Along with the Palazzo Colonna and the Galleria Borghese, this spectacular family palace provides the best glimpse of aristocratic Rome. Here, the main attractions are the legendary Old Master paintings, including treasures by Velázquez and Caravaggio; the splendor of the main galleries; and a unique suite of private family apartments. The beauty of the graceful 18th-century facade of this patrician palace may escape you unless you take time to step to the opposite side
of the street for a good view; it was designed by Gabriele Valvassori in 1730. The foundations of the immense complex of buildings probably date from classical times. The current building dates from the 15th century, with the exception of the facade. It passed through several hands before it became the property of the famous seafaring Doria family of Genoa, who had married into the Roman Pamphilj (also spelled Pamphili) clan. As in most of Rome's older patrician residences, the family still lives in part of the palace.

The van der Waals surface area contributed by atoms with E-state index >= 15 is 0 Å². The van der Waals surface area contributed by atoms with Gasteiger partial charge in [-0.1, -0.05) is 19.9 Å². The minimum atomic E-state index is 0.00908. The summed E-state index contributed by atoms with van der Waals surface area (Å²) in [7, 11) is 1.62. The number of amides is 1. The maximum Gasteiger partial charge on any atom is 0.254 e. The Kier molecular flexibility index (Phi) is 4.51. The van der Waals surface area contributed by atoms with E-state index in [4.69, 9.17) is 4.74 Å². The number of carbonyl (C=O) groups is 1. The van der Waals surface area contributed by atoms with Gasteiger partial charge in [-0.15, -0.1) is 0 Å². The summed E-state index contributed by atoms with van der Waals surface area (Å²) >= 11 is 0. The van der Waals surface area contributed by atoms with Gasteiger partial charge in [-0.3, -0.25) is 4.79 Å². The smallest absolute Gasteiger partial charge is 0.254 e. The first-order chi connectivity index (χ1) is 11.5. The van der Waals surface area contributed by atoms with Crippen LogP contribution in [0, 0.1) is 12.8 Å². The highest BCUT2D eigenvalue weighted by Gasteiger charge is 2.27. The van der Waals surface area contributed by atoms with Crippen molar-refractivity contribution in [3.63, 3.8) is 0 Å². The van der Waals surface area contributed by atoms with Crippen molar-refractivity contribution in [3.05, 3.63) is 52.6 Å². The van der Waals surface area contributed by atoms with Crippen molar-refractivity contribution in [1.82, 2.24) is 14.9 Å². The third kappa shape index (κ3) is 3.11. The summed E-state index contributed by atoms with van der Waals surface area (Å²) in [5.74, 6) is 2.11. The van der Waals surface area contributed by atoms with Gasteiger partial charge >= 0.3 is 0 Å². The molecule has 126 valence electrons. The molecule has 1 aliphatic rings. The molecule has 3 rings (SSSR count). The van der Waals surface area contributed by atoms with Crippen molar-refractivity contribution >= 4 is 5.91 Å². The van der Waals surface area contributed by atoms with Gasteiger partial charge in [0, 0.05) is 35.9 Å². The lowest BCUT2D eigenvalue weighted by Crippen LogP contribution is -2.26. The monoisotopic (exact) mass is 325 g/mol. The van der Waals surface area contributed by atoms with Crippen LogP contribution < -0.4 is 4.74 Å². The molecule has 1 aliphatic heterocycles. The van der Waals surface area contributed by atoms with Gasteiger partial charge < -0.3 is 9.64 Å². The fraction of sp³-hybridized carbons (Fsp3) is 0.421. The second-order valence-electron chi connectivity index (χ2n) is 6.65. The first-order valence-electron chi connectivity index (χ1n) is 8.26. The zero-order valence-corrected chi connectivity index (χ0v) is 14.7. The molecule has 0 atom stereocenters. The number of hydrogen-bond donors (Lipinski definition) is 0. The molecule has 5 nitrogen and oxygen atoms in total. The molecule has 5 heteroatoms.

Housed in four wings that line the palace's courtyard, the picture gallery contains 550 paintings, including three by Caravaggio—a young St. John the Baptist, Mary Magdalene, and the breathtaking Rest on the Flight to Egypt. Off the eyepopping Galleria degli Specchi (Gallery of Mirrors)—a smaller version of the one at Versailles—are the famous Velázquez Pope Innocent X, considered by some historians to be the greatest portrait ever painted, and the Bernini bust of the same Pamphilj pope. Elsewhere you'll find a Titian, a double portrait by Raphael, and some noted 17th-century landscapes by Claude Lorrain and Gaspar Dughet. The audio guide by Prince Jonathan Doria Pamphilj, the current heir (born in England, he was adopted by the late Principessa Orietta), provides an intimate family history well worth listening to.